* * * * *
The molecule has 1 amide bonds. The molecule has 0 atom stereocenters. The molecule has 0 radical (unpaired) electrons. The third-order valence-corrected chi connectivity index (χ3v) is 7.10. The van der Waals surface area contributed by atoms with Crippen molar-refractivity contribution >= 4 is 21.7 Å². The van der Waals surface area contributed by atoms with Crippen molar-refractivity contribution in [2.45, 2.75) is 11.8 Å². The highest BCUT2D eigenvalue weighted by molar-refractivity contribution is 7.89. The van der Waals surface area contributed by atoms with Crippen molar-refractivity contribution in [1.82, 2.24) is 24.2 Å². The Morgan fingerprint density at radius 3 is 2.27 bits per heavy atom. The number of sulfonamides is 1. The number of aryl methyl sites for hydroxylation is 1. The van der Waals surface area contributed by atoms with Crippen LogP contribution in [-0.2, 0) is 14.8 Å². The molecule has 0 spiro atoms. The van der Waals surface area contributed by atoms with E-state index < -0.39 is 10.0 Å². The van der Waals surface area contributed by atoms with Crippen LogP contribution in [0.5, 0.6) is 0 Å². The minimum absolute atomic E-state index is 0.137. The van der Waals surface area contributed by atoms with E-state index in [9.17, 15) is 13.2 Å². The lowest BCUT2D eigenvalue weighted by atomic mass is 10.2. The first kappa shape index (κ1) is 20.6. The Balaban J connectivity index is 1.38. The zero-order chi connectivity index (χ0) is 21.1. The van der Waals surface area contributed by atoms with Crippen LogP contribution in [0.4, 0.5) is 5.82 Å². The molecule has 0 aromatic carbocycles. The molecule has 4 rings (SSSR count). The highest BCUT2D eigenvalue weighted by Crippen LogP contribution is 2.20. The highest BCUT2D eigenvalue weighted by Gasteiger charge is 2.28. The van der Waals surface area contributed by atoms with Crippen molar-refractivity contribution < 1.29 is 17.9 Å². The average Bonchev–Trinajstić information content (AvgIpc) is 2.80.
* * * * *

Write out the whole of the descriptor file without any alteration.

The molecule has 1 amide bonds. The molecule has 0 atom stereocenters. The molecule has 0 radical (unpaired) electrons. The third-order valence-corrected chi connectivity index (χ3v) is 7.10. The van der Waals surface area contributed by atoms with Crippen molar-refractivity contribution >= 4 is 21.7 Å². The van der Waals surface area contributed by atoms with Crippen molar-refractivity contribution in [2.45, 2.75) is 11.8 Å². The highest BCUT2D eigenvalue weighted by molar-refractivity contribution is 7.89. The van der Waals surface area contributed by atoms with Crippen molar-refractivity contribution in [1.82, 2.24) is 24.2 Å². The Morgan fingerprint density at radius 3 is 2.27 bits per heavy atom. The number of sulfonamides is 1. The number of aryl methyl sites for hydroxylation is 1. The van der Waals surface area contributed by atoms with Crippen LogP contribution in [-0.2, 0) is 14.8 Å². The molecule has 0 spiro atoms. The van der Waals surface area contributed by atoms with E-state index < -0.39 is 10.0 Å². The van der Waals surface area contributed by atoms with Crippen LogP contribution in [0.5, 0.6) is 0 Å². The minimum absolute atomic E-state index is 0.137. The van der Waals surface area contributed by atoms with E-state index in [9.17, 15) is 13.2 Å². The lowest BCUT2D eigenvalue weighted by atomic mass is 10.2. The first kappa shape index (κ1) is 20.6. The Balaban J connectivity index is 1.38. The zero-order chi connectivity index (χ0) is 21.1. The van der Waals surface area contributed by atoms with Crippen LogP contribution in [0.4, 0.5) is 5.82 Å². The molecule has 0 aromatic carbocycles. The molecule has 4 rings (SSSR count). The highest BCUT2D eigenvalue weighted by Crippen LogP contribution is 2.20. The highest BCUT2D eigenvalue weighted by Gasteiger charge is 2.28. The van der Waals surface area contributed by atoms with Crippen molar-refractivity contribution < 1.29 is 17.9 Å². The average Bonchev–Trinajstić information content (AvgIpc) is 2.80.